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8 Fall-Related Reasons Pets End Up at the Vet

Posted on: September 4th, 2014 by

A sick dog lays cuddled up under a blanket.

By veterinarians Dr. Marc and Dr. Fiona, for Pets Best, a pet insurance agency for dogs and cats

Fall is in full swing, bringing a whole slew of new reasons pets are taken to the veterinarian’s office. Here are eight common fall-related reasons dogs and cats visit the vet.

1. Parvovirus

Some infectious diseases seem to have a seasonality to them, Parvo is one of them.  We tend to see an increase in Parvovirus infections this time of year in unvaccinated puppies.  Always make sure your pets are up to date on vaccines!

2. Allergies

Just like in people, the poor air quality, increased dust and pollen from changing seasons can trigger allergies in pets as well. While we occasionally see pets with respiratory symptoms, many will present with itchy skin and ear infections.

3. Arthritis

Cold weather can exacerbate some older pets’ achy joints.

4. Antifreeze Toxicity

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Retention Marketing – Part 2

Posted on: September 1st, 2014 by

By: Peter Weinstein, DVM, MBA

In Part 1, we discussed the foundational aspects of marketing and more specifically of Retention Marketing including the need for multiple touches and why retaining your clients is a good business move. Now we’ll move on to the 3Rs of Retention Marketing. Before any client leaves your practice, one or more of the 3Rs of Retention Marketing must be documented. What are the 3Rs?

One: Recheck. Two: Recall. Three: Remind.

1. Recheck

Rechecks are the process of physically bringing the pet and pet parent back into your practice for a medical progress exam and evaluation of the status of a medical condition or post operatively. Or it includes a hands-on assessment of the pet to determine its health.

Rechecks are very common after skin cases or ear cases. For what other clinical conditions should a standardized recheck protocol exist? Corneal ulcers, bladder infections, post-operative soft tissue surgery, post-operative orthopedic surgery, after the start of chronic medication such as thyroid supplement, etc. Does your practice have a standardized recommendation for rechecks on the most common medical or surgical conditions that you do? If not, put this on your “to do list.” The doctors create the time frame for rechecks and all of the staff are responsible for implementing the program.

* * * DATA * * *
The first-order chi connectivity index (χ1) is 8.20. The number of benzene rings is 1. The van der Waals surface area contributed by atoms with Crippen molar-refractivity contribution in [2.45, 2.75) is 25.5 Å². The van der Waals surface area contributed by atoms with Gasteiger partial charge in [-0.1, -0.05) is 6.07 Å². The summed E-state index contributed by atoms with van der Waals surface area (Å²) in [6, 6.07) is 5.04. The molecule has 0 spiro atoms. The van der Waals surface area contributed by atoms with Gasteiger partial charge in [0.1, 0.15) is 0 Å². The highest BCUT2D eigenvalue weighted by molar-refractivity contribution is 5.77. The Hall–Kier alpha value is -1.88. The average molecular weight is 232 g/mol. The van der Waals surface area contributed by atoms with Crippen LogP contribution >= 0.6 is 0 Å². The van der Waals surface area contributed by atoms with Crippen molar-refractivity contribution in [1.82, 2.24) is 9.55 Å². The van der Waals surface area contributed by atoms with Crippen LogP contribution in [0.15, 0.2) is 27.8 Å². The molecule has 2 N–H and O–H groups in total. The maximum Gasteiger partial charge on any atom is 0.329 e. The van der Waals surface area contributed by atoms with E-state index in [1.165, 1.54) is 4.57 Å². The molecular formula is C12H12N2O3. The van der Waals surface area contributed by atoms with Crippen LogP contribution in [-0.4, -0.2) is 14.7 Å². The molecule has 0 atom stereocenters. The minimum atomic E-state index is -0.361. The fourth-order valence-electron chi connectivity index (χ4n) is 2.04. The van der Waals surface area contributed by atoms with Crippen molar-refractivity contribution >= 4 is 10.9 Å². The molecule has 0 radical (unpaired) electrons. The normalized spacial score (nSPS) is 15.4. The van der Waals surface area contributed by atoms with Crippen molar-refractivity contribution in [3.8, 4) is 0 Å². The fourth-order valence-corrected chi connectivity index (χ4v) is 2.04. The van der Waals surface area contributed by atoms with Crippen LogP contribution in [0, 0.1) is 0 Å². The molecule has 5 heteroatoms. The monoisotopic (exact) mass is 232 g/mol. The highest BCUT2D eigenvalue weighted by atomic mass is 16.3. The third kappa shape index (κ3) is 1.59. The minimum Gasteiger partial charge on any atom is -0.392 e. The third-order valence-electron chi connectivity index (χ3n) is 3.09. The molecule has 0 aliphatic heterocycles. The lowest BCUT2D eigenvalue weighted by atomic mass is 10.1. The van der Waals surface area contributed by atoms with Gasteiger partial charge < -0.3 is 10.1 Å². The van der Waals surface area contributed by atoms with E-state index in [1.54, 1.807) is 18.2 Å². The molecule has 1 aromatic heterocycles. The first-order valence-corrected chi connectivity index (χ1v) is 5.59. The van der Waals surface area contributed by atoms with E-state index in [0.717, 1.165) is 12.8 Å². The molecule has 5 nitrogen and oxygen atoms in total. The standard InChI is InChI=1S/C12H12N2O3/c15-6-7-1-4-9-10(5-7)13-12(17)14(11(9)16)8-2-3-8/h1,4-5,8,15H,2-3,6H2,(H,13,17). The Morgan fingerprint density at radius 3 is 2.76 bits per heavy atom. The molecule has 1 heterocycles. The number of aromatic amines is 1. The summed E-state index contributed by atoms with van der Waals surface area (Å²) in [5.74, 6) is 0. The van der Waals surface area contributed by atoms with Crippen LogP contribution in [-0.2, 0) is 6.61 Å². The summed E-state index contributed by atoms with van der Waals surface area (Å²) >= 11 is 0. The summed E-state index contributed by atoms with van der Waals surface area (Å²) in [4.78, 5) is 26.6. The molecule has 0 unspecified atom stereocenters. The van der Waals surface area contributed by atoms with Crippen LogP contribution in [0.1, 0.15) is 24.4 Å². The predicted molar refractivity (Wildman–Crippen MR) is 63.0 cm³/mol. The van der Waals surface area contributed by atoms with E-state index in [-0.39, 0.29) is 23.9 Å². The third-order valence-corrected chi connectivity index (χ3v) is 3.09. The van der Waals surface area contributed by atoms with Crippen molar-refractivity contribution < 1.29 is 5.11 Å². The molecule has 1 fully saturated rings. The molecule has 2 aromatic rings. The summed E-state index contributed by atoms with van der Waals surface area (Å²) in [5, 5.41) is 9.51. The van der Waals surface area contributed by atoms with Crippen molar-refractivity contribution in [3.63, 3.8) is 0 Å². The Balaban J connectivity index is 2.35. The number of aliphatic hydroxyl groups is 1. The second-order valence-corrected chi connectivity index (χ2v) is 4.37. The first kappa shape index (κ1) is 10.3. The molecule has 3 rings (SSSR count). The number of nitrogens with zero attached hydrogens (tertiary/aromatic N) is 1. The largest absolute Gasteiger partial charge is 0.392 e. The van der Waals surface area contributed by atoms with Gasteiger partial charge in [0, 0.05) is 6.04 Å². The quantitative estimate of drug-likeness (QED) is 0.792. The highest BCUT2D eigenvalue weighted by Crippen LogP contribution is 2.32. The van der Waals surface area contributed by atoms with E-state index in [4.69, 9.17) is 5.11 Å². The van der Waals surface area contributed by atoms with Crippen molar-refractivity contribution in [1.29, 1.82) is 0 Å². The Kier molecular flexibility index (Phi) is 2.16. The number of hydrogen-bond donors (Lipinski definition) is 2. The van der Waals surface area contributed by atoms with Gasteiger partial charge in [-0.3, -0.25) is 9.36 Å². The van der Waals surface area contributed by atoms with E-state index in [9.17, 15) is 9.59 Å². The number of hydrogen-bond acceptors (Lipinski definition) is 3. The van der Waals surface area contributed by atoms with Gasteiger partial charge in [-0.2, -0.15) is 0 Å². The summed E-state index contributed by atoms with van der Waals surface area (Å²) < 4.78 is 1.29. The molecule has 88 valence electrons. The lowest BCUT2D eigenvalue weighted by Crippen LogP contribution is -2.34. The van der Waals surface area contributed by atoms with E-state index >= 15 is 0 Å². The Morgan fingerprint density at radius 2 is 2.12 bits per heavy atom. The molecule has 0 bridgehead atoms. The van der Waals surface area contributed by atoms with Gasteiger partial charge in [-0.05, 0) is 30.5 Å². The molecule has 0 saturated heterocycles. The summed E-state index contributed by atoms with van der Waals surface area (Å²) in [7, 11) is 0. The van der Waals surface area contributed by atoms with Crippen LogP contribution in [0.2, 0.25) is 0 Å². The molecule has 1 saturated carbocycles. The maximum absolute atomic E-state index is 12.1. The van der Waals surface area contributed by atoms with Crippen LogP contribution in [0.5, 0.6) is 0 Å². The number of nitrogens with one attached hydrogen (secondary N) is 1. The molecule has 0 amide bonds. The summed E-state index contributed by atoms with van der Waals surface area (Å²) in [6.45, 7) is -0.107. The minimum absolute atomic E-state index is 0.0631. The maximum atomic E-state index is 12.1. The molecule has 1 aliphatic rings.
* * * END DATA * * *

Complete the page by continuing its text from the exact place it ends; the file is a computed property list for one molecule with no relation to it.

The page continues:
Rechecks should be given the message, we care so much about your pet that we want to make sure that the medical or surgical condition from which they suffer is improving, better, or cured before we can give a clean bill of health. The other message is that only a member of your professional healthcare team can truly assess the status of a medical condition. In other words, what looks good at home may still have a festering condition when examined more deeply.

Many clients perceive rechecks as simply a manner for practices to make more money unless you provide value and service associated with them. Thus, treat rechecks with the same importance you treat full physical examinations and let the client understand that value by explaining why they are so important. Remember it is the why that bonds clients not just the what.

If a recheck isn’t really needed, then at least one of the other Rs is.

2. Recall

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Breed Guide: American Curl

Posted on: September 1st, 2014 by

An American BobtailDr. Fiona is a veterinarian and writer for Pets Best, a dog insurance and cat insurance agency.

About the American Curl

Weight: females 5-8lb, males 7-11lb

Points of conformation: Ears have rounded tips that curl back smoothly.  Moderate build with well muscled body and moderately length in the leg.

Coat: Flat, silky with long and short haired varieties accepted. Minimal undercoat.

Color: All colors and patterns accepted.

Grooming needs: Low grooming needs, low shedder.

Origin: Lakeland, CA USA

Behavior Traits: Even tempered and quiet.

Is an American Curl cat right for You?

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7 Tips to Take Your Cat for a Walk

Posted on: August 29th, 2014 by

a kitten lays playful on the floorBy Arden Moore, a certified dog and cat behaviorist with the International Association of Animal Behavior Consultants. Arden is an author, radio host, and writer for Pets Best, a cat insurance and dog insurance agency. 

Got a bold, confident, curious cat? You know the type – the feline who loves snooping in drawers, watching the happenings in your street from a window perch. He may gain a lot of mental and physical stimulation benefits from leashed walks with you.

Daily walks, when done safely, also help your cat maintain a healthy weight. And your indoor cat will benefit by having the opportunity to explore a varied environment.

Before having your cat join you for a walk in your backyard or neighborhood, consider these tips:

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Breed Guide: Boston Terrier

Posted on: August 25th, 2014 by

A Boston TerrierDr. Fiona is a veterinarian and writer for Pets Best, a dog insurance and cat insurance agency.

About the Boston Terrier

Height (to base of neck): 15-17″

Weight:  15-25lb

Color: Black, brindle or seal with white markings

Origin: United States

Coat: Short, fine flat glossy coat.

Life Expectancy: 13-14 years

Energy level: Moderate to high

Exercise needs: Moderate

Breed Nicknames: Boston

Is a Boston Terrier the Right Dog Breed for You?

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